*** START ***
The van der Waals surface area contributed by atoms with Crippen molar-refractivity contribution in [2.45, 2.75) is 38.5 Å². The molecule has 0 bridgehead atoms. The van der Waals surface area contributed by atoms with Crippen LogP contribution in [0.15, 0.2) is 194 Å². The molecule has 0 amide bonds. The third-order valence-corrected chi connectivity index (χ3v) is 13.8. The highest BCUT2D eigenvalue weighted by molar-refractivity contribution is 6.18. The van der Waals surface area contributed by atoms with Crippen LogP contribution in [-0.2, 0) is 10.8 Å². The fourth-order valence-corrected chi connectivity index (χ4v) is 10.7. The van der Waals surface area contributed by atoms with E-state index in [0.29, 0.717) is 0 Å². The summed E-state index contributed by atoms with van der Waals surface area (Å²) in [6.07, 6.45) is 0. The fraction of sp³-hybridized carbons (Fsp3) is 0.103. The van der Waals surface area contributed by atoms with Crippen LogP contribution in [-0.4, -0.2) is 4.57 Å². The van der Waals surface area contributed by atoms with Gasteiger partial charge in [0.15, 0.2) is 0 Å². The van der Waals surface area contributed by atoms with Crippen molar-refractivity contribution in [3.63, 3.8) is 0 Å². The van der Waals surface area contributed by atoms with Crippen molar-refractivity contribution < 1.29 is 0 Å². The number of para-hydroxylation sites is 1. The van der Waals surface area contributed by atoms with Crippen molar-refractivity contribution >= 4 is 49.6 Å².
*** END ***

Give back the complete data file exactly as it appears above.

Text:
The van der Waals surface area contributed by atoms with Crippen molar-refractivity contribution in [2.45, 2.75) is 38.5 Å². The molecule has 0 bridgehead atoms. The van der Waals surface area contributed by atoms with Crippen LogP contribution in [0.15, 0.2) is 194 Å². The molecule has 0 amide bonds. The third-order valence-corrected chi connectivity index (χ3v) is 13.8. The highest BCUT2D eigenvalue weighted by molar-refractivity contribution is 6.18. The van der Waals surface area contributed by atoms with Crippen LogP contribution in [-0.2, 0) is 10.8 Å². The fourth-order valence-corrected chi connectivity index (χ4v) is 10.7. The van der Waals surface area contributed by atoms with E-state index in [0.29, 0.717) is 0 Å². The summed E-state index contributed by atoms with van der Waals surface area (Å²) in [6.07, 6.45) is 0. The fraction of sp³-hybridized carbons (Fsp3) is 0.103. The van der Waals surface area contributed by atoms with Crippen LogP contribution in [-0.4, -0.2) is 4.57 Å². The van der Waals surface area contributed by atoms with Gasteiger partial charge in [0.15, 0.2) is 0 Å². The van der Waals surface area contributed by atoms with Crippen molar-refractivity contribution in [3.63, 3.8) is 0 Å². The van der Waals surface area contributed by atoms with Crippen molar-refractivity contribution < 1.29 is 0 Å². The number of para-hydroxylation sites is 1. The van der Waals surface area contributed by atoms with Crippen molar-refractivity contribution >= 4 is 49.6 Å².